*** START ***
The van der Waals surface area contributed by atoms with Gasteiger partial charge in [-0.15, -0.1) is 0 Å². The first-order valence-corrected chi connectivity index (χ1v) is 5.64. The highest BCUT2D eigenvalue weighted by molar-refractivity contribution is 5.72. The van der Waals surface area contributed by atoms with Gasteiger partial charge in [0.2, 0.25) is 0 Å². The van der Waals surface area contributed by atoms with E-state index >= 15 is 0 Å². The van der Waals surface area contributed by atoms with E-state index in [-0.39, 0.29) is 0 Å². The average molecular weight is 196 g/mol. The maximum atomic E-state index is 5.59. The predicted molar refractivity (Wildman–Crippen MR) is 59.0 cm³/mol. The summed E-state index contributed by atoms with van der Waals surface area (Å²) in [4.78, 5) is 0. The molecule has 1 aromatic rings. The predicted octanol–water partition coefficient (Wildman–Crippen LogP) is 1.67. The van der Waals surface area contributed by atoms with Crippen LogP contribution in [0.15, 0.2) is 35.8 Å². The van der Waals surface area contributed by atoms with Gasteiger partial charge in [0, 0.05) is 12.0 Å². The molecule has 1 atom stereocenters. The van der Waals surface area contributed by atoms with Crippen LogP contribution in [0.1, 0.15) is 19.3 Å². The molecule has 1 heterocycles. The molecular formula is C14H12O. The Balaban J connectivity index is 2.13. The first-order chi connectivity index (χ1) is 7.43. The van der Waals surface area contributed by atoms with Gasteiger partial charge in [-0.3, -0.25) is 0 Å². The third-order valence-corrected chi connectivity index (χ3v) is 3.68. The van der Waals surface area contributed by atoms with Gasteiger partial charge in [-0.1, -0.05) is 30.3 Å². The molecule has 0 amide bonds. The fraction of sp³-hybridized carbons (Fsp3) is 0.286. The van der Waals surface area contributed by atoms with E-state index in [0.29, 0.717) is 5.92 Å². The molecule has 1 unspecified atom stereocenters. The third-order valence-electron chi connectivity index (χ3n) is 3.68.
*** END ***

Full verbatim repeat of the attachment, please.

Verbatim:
The van der Waals surface area contributed by atoms with Gasteiger partial charge in [-0.15, -0.1) is 0 Å². The first-order valence-corrected chi connectivity index (χ1v) is 5.64. The highest BCUT2D eigenvalue weighted by molar-refractivity contribution is 5.72. The van der Waals surface area contributed by atoms with Gasteiger partial charge in [0.2, 0.25) is 0 Å². The van der Waals surface area contributed by atoms with E-state index >= 15 is 0 Å². The van der Waals surface area contributed by atoms with E-state index in [-0.39, 0.29) is 0 Å². The average molecular weight is 196 g/mol. The maximum atomic E-state index is 5.59. The predicted molar refractivity (Wildman–Crippen MR) is 59.0 cm³/mol. The summed E-state index contributed by atoms with van der Waals surface area (Å²) in [4.78, 5) is 0. The molecule has 1 aromatic rings. The predicted octanol–water partition coefficient (Wildman–Crippen LogP) is 1.67. The van der Waals surface area contributed by atoms with Crippen LogP contribution in [0.15, 0.2) is 35.8 Å². The van der Waals surface area contributed by atoms with Gasteiger partial charge in [0, 0.05) is 12.0 Å². The molecule has 1 atom stereocenters. The van der Waals surface area contributed by atoms with Crippen LogP contribution in [0.1, 0.15) is 19.3 Å². The molecule has 1 heterocycles. The molecular formula is C14H12O. The Balaban J connectivity index is 2.13. The first-order chi connectivity index (χ1) is 7.43. The van der Waals surface area contributed by atoms with Gasteiger partial charge in [-0.3, -0.25) is 0 Å². The third-order valence-corrected chi connectivity index (χ3v) is 3.68. The van der Waals surface area contributed by atoms with Gasteiger partial charge in [-0.1, -0.05) is 30.3 Å². The molecule has 0 amide bonds. The fraction of sp³-hybridized carbons (Fsp3) is 0.286. The van der Waals surface area contributed by atoms with E-state index in [0.29, 0.717) is 5.92 Å². The molecule has 1 unspecified atom stereocenters. The third-order valence-electron chi connectivity index (χ3n) is 3.68.